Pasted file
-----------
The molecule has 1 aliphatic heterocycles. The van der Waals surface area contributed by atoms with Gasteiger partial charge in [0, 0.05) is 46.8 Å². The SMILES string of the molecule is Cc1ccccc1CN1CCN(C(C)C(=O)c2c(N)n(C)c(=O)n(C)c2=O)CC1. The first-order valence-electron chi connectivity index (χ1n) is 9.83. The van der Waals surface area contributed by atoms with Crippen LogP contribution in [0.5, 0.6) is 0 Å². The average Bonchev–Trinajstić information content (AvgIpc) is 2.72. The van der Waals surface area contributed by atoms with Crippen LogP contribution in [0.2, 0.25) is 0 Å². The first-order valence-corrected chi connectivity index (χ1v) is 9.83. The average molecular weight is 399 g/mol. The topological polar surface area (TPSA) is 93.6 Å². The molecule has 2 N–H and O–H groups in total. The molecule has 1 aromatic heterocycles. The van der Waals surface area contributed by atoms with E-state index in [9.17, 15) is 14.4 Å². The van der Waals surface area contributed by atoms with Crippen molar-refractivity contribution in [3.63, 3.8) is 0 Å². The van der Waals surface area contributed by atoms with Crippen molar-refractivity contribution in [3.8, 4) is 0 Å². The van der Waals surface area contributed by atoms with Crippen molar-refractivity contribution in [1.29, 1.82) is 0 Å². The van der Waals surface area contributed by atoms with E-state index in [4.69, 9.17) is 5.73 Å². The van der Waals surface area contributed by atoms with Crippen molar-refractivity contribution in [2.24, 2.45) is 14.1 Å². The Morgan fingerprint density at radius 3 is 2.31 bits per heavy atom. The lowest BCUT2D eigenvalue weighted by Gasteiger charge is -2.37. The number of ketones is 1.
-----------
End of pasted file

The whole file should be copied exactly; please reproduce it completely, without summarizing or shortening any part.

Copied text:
The molecule has 1 aliphatic heterocycles. The van der Waals surface area contributed by atoms with Gasteiger partial charge in [0, 0.05) is 46.8 Å². The SMILES string of the molecule is Cc1ccccc1CN1CCN(C(C)C(=O)c2c(N)n(C)c(=O)n(C)c2=O)CC1. The first-order valence-electron chi connectivity index (χ1n) is 9.83. The van der Waals surface area contributed by atoms with Crippen LogP contribution in [0.5, 0.6) is 0 Å². The average Bonchev–Trinajstić information content (AvgIpc) is 2.72. The van der Waals surface area contributed by atoms with Crippen LogP contribution in [0.2, 0.25) is 0 Å². The first-order valence-corrected chi connectivity index (χ1v) is 9.83. The average molecular weight is 399 g/mol. The topological polar surface area (TPSA) is 93.6 Å². The molecule has 2 N–H and O–H groups in total. The molecule has 1 aromatic heterocycles. The van der Waals surface area contributed by atoms with E-state index in [9.17, 15) is 14.4 Å². The van der Waals surface area contributed by atoms with Crippen molar-refractivity contribution in [3.63, 3.8) is 0 Å². The van der Waals surface area contributed by atoms with Crippen molar-refractivity contribution in [3.8, 4) is 0 Å². The van der Waals surface area contributed by atoms with Crippen molar-refractivity contribution in [1.29, 1.82) is 0 Å². The van der Waals surface area contributed by atoms with E-state index in [4.69, 9.17) is 5.73 Å². The van der Waals surface area contributed by atoms with Crippen molar-refractivity contribution in [2.24, 2.45) is 14.1 Å². The Morgan fingerprint density at radius 3 is 2.31 bits per heavy atom. The lowest BCUT2D eigenvalue weighted by Gasteiger charge is -2.37. The number of ketones is 1.